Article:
|Home page|| ||Text size|| ||E-mail this page|
Dedicated daycare in Fort ResolutionChildcare co-ordinator has been with community facility for 16 years
Northern News Services
Published Monday, September 2, 2013
DENINU KU'E/FORT RESOLUTION
Kim Beck has been a key part of the daycare and preschool in Fort Resolution for 16 years, even before it was officially a daycare.
Kim Beck is childcare co-ordinator with Li'l Darlin' Daycare in Fort Resolution.
She is now the childcare co-ordinator with Li'l Darlin' Daycare.
Beck said she has remained involved so long because she likes working with children.
"I like watching them grow and develop," she said. "I just enjoy the kids."
Li'l Darlin' Daycare is a full-time, year-round daycare with a part-time preschool program that starts in October.
Beck said over the years, about 150 children have gone through the program. She hopes it has contributed a lot to helping students succeed when they move on to Deninu School.
"The principal and teachers always come back and say you can really tell which ones have been in the program and which ones haven't, because not all the kids go. Some of them stay home with their parents," she said. "You can tell the difference on their behaviour and social skills. They are more ready for primary school."
For one thing, Beck said the daycare and preschool teaches children about socializing and routine.
"Some of them have just no idea what a routine is, so we start them off in a routine," she said. "By the time they hit primary school, they're more ready. They know what's happening."
The children are also taught lessons such as the alphabet, numbers, colours and days of the week.
Beck believes having a daycare is really important for Fort Resolution.
"A lot of parents, if they have a daycare to bring their child to, they can go back to work. It gives them initiative to go back to school and do training," she said, adding that, similar to any small community, it is difficult to find reliable babysitters in Fort Resolution.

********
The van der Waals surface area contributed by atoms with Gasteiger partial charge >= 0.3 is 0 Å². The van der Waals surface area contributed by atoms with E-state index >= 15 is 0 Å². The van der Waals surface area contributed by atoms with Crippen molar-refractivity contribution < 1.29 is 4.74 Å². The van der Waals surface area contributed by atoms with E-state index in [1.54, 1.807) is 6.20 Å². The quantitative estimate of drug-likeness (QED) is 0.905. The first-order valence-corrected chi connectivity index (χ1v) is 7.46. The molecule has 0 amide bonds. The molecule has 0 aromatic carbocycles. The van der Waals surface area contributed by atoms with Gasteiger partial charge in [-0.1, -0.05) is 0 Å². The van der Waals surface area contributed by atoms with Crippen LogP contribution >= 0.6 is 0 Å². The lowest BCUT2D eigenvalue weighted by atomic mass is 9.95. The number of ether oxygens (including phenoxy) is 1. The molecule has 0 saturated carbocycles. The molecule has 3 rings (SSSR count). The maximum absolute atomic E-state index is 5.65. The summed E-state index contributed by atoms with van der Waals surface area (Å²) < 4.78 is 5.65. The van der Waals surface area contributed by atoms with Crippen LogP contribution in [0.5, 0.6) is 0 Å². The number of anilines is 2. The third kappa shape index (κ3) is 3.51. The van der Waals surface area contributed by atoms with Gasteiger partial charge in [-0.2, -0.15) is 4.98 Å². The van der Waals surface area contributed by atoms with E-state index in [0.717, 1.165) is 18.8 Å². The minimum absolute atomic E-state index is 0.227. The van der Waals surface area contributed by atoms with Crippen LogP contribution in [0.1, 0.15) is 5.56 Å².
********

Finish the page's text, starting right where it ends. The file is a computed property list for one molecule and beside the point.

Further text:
"The daycare has been a big success since we opened," she said.
Beck has been involved with the daycare and preschool right from the beginning, except for a few months, and began as a teacher for three years before becoming co-ordinator.
She was born in Wainwright, Alta., but has lived in Fort Resolution since 1974 when she was four years old and her parents moved to the community.
The 44 year old has two grown children of her own, and became a grandmother for the first time in February.
She hopes her grandchildren will attend the daycare and preschool like her now-21-year-old daughter did when she was a child.
"In the fall, she went to kindergarten and I had nothing to do," Beck said of when her daughter entered the program. "So they kind of talked me into applying (to become a teacher) and sure enough, I got it. I didn't even know how to turn on a computer or anything then. I kind of worked my way up. I didn't know how to write a proposal or anything."
For its first couple of years, the part-time preschool was in Deninu School, and it then moved into the basement of what used to be the residence of the Grey Nuns. It then moved into a duplex, and finally Deninu Ku'e First Nation, under which the daycare and preschool operate, bought the trailer which the program currently occupies.
"And then in 2009, we turned it into full-time daycare," Beck said. "That was the first year it was full-time daycare."
The daycare and preschool, which have one part-time and three full-time workers, accepts children ages 18 months to five years, and is licensed for up to 17 children.
Currently, there are eight children in the daycare and as of last week, Beck is expecting about 11 to take part in both the daycare and preschool in the fall.